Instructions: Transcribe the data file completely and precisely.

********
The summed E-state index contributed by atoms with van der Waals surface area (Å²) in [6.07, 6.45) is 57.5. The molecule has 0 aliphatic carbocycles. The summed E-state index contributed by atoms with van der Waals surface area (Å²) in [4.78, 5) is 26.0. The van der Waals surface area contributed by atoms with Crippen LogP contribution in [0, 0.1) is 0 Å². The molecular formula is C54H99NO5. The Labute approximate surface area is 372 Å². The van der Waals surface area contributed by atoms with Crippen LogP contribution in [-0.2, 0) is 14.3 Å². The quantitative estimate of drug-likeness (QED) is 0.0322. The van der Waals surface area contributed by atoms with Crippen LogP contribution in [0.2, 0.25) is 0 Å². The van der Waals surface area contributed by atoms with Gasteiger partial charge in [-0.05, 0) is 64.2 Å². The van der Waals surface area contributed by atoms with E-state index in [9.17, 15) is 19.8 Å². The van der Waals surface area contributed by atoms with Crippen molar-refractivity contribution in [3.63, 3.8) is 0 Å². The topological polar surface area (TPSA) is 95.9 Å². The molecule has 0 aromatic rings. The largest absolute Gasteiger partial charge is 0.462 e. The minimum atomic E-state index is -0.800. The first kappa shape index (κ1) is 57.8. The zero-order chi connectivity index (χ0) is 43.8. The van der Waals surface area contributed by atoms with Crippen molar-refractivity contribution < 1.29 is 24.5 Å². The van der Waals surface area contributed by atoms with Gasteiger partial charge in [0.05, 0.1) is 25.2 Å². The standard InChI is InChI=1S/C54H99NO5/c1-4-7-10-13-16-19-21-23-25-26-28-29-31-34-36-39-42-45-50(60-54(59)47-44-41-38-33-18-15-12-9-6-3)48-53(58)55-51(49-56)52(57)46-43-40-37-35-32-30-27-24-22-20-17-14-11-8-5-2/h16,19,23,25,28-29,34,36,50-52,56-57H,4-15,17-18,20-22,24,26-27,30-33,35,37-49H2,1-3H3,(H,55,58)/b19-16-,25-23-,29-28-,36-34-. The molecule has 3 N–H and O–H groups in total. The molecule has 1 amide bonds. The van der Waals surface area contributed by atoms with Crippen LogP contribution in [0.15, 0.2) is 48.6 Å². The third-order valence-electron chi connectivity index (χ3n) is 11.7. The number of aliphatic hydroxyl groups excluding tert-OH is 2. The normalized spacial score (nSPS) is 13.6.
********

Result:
The summed E-state index contributed by atoms with van der Waals surface area (Å²) in [6.07, 6.45) is 57.5. The molecule has 0 aliphatic carbocycles. The summed E-state index contributed by atoms with van der Waals surface area (Å²) in [4.78, 5) is 26.0. The van der Waals surface area contributed by atoms with Crippen LogP contribution in [0, 0.1) is 0 Å². The molecular formula is C54H99NO5. The Labute approximate surface area is 372 Å². The van der Waals surface area contributed by atoms with Crippen LogP contribution in [-0.2, 0) is 14.3 Å². The quantitative estimate of drug-likeness (QED) is 0.0322. The van der Waals surface area contributed by atoms with Crippen LogP contribution in [0.2, 0.25) is 0 Å². The van der Waals surface area contributed by atoms with Gasteiger partial charge in [-0.05, 0) is 64.2 Å². The van der Waals surface area contributed by atoms with E-state index in [9.17, 15) is 19.8 Å². The van der Waals surface area contributed by atoms with Crippen molar-refractivity contribution in [3.63, 3.8) is 0 Å². The topological polar surface area (TPSA) is 95.9 Å². The molecule has 0 aromatic rings. The largest absolute Gasteiger partial charge is 0.462 e. The minimum atomic E-state index is -0.800. The first kappa shape index (κ1) is 57.8. The zero-order chi connectivity index (χ0) is 43.8. The van der Waals surface area contributed by atoms with Crippen molar-refractivity contribution < 1.29 is 24.5 Å². The van der Waals surface area contributed by atoms with Gasteiger partial charge in [0.05, 0.1) is 25.2 Å². The standard InChI is InChI=1S/C54H99NO5/c1-4-7-10-13-16-19-21-23-25-26-28-29-31-34-36-39-42-45-50(60-54(59)47-44-41-38-33-18-15-12-9-6-3)48-53(58)55-51(49-56)52(57)46-43-40-37-35-32-30-27-24-22-20-17-14-11-8-5-2/h16,19,23,25,28-29,34,36,50-52,56-57H,4-15,17-18,20-22,24,26-27,30-33,35,37-49H2,1-3H3,(H,55,58)/b19-16-,25-23-,29-28-,36-34-. The molecule has 3 N–H and O–H groups in total. The molecule has 1 amide bonds. The van der Waals surface area contributed by atoms with Crippen LogP contribution in [0.15, 0.2) is 48.6 Å². The third-order valence-electron chi connectivity index (χ3n) is 11.7. The number of aliphatic hydroxyl groups excluding tert-OH is 2. The normalized spacial score (nSPS) is 13.6.